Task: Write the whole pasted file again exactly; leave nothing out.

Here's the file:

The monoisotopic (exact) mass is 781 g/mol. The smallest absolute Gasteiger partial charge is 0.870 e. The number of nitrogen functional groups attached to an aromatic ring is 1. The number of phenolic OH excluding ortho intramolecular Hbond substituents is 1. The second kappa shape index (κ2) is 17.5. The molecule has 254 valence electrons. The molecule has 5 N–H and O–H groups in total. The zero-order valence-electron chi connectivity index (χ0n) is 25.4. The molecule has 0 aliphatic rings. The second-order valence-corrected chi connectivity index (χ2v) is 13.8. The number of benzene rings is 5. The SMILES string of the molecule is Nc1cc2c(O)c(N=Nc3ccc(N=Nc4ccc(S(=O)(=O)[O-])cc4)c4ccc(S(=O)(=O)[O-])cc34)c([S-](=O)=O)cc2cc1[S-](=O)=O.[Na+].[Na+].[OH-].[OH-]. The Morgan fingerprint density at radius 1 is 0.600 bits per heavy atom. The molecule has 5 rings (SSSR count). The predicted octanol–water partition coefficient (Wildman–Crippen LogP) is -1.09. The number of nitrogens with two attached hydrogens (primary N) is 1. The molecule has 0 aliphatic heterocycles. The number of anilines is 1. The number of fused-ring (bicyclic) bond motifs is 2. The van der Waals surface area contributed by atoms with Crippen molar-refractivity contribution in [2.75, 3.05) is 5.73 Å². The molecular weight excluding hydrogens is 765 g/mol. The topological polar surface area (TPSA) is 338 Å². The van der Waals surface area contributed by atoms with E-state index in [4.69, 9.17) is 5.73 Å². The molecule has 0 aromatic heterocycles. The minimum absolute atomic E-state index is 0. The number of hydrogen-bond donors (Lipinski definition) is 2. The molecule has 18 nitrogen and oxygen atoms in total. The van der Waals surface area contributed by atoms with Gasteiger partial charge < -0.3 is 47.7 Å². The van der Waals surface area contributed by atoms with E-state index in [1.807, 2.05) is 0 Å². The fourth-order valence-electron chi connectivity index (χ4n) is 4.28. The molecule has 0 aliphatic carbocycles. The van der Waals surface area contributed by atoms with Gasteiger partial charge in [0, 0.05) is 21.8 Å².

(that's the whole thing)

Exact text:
The monoisotopic (exact) mass is 781 g/mol. The smallest absolute Gasteiger partial charge is 0.870 e. The number of nitrogen functional groups attached to an aromatic ring is 1. The number of phenolic OH excluding ortho intramolecular Hbond substituents is 1. The second kappa shape index (κ2) is 17.5. The molecule has 254 valence electrons. The molecule has 5 N–H and O–H groups in total. The zero-order valence-electron chi connectivity index (χ0n) is 25.4. The molecule has 0 aliphatic rings. The second-order valence-corrected chi connectivity index (χ2v) is 13.8. The number of benzene rings is 5. The SMILES string of the molecule is Nc1cc2c(O)c(N=Nc3ccc(N=Nc4ccc(S(=O)(=O)[O-])cc4)c4ccc(S(=O)(=O)[O-])cc34)c([S-](=O)=O)cc2cc1[S-](=O)=O.[Na+].[Na+].[OH-].[OH-]. The Morgan fingerprint density at radius 1 is 0.600 bits per heavy atom. The molecule has 5 rings (SSSR count). The predicted octanol–water partition coefficient (Wildman–Crippen LogP) is -1.09. The number of nitrogens with two attached hydrogens (primary N) is 1. The molecule has 0 aliphatic heterocycles. The number of anilines is 1. The number of fused-ring (bicyclic) bond motifs is 2. The van der Waals surface area contributed by atoms with Crippen molar-refractivity contribution in [2.75, 3.05) is 5.73 Å². The molecular weight excluding hydrogens is 765 g/mol. The topological polar surface area (TPSA) is 338 Å². The van der Waals surface area contributed by atoms with E-state index in [4.69, 9.17) is 5.73 Å². The molecule has 0 aromatic heterocycles. The minimum absolute atomic E-state index is 0. The number of hydrogen-bond donors (Lipinski definition) is 2. The molecule has 18 nitrogen and oxygen atoms in total. The van der Waals surface area contributed by atoms with Gasteiger partial charge < -0.3 is 47.7 Å². The van der Waals surface area contributed by atoms with E-state index in [1.807, 2.05) is 0 Å². The fourth-order valence-electron chi connectivity index (χ4n) is 4.28. The molecule has 0 aliphatic carbocycles. The van der Waals surface area contributed by atoms with Gasteiger partial charge in [0, 0.05) is 21.8 Å².